ASUS and Google have joined forces to develop a new project that the companies are calling ‘Tinker Board’ single board computers (SBCs). With a footprint not much larger than a credit card, the systems are designed for building small systems to work on AI inference applications like image recognition.

The systems in question are the Tinker Edge T and Tinker Edge R. The former is based on the NXP i.MX8M with an Edge TPU chip that accelerates TensorFlow Lite, whereas the Tinker Edge R is powered by the Rockchip RK3399 Pro processor with an NPU for 4K machine learning. The SBCs officially support Android and Debian operating system, though nothing prevents them from running Linux or other OSes.

Both Tinker Edge T and Tinker Edge R computers feature active cooling as well as mainstream I/O interfaces, including GbE, USB 3.0, and HDMI.

ASUS and Google position their Tinker Edge T and Tinker Edge R for various edge AI applications that have to be compact and very energy efficient.

ASUS plans to demonstrate its Tinker Edge T and Tinker Edge R SBCs at the IoT Technology 2019 conference in Japan, which kicks off on November 20. Pricing of the devices remains to be seen, but it will depend on volumes and other factors.

Related Reading:

Source: ASUS (via PC Watch)

POST A COMMENT

37 Comments

View All Comments

  • Kevin G - Tuesday, November 12, 2019 - link

    Does the Tinker Edge have AVB enabled on its Ethernet port? If so, that opens up some interesting audio and DSP possibilities. Reply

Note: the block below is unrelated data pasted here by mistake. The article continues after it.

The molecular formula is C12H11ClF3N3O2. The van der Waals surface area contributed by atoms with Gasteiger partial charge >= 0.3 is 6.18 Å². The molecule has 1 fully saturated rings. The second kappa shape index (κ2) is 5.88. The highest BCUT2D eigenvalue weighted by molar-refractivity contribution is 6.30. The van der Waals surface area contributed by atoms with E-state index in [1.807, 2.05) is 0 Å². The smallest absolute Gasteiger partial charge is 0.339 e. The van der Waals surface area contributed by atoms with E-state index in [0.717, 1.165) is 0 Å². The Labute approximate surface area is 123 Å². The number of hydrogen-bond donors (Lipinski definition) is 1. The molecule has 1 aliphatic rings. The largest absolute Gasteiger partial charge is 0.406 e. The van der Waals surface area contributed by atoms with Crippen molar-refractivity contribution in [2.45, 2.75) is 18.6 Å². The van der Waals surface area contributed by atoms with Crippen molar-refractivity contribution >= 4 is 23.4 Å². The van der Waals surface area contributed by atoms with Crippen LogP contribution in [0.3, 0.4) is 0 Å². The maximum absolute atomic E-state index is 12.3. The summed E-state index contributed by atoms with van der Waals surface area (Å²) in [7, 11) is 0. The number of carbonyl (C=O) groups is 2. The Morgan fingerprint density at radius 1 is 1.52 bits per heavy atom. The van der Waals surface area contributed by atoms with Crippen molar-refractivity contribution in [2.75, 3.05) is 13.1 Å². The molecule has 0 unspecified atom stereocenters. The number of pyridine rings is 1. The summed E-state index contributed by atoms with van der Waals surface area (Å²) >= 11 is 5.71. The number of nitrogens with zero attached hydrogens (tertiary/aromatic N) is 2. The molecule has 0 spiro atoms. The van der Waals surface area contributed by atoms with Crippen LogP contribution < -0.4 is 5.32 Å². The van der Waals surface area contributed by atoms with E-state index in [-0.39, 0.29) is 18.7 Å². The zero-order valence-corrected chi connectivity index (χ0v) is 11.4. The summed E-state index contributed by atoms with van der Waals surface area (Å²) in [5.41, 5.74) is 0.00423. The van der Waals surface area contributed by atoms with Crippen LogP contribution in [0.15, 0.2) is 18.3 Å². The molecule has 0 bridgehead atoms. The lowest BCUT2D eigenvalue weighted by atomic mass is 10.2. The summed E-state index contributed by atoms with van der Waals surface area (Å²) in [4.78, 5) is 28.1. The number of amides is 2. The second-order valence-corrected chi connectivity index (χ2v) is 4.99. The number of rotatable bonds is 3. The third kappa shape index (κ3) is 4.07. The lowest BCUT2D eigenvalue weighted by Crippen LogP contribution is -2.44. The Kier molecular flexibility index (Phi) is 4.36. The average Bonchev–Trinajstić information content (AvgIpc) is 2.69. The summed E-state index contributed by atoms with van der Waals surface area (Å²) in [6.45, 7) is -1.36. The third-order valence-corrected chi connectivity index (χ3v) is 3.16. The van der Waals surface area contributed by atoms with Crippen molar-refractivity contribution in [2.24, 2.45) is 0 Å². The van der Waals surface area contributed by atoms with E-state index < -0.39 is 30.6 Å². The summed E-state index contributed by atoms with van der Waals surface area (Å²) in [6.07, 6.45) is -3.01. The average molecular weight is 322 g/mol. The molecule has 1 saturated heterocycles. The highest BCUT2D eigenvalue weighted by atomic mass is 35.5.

• ToTTenTranz - Tuesday, November 12, 2019 - link

    What's "4K machine learning"? Reply
  • mooninite - Tuesday, November 12, 2019 - link

    It's better than 2K machine learning? Yes, the "machine learning" marketing jargon is way out of control. Reply
  • nandnandnand - Tuesday, November 12, 2019 - link

    Instead of 8-bit precision, it uses 4096-bit precision. Reply
  • skavi - Wednesday, November 13, 2019 - link

    wish i could upvote this. Reply
  • rahvin - Wednesday, November 13, 2019 - link

    I thought it meant the AI chip had learned to watch 4K video. Reply
  • mode_13h - Friday, November 15, 2019 - link

    Well, the RK3399 can certainly decode 4k video, but there's no way an edge TPU can run particularly interesting video analytics at that resolution. Not to mention the amount of RAM you'd need.

    So, it seems disingenuous to claim that this thing is in any way suitable for "4k machine learning". Not in realtime, at least.
    Reply
  • Demios - Tuesday, November 12, 2019 - link

    Probably what it sounds like, unless you're just being pedantic. Reply
  • Wrong_again - Tuesday, November 12, 2019 - link

    These look pricey because they're fancy.

    I may not have to prepare a spot next to my dormant raspberry pi's.
    Reply
  • nandnandnand - Tuesday, November 12, 2019 - link

    I was wondering about what future Raspberry Pis could look like in terms of ports. I guess RasPi 5 will look the same, maybe replace USB 2.0 with all USB 3.0, but there could be board changes after that. For example, could a stack of three USB Type-C ports take up the same amount of vertical space as a stack of two Type-A ports, allowing 5 or 6 ports in place of 4?

    In this case (Tinker Edge R), the Type-C port has been given all the space that a Type-A would have taken up.

    Other than that, it looks nice and I want to see the pricing and full specs before I dismiss it.
    Reply

Log in

Don't have an account? Sign up now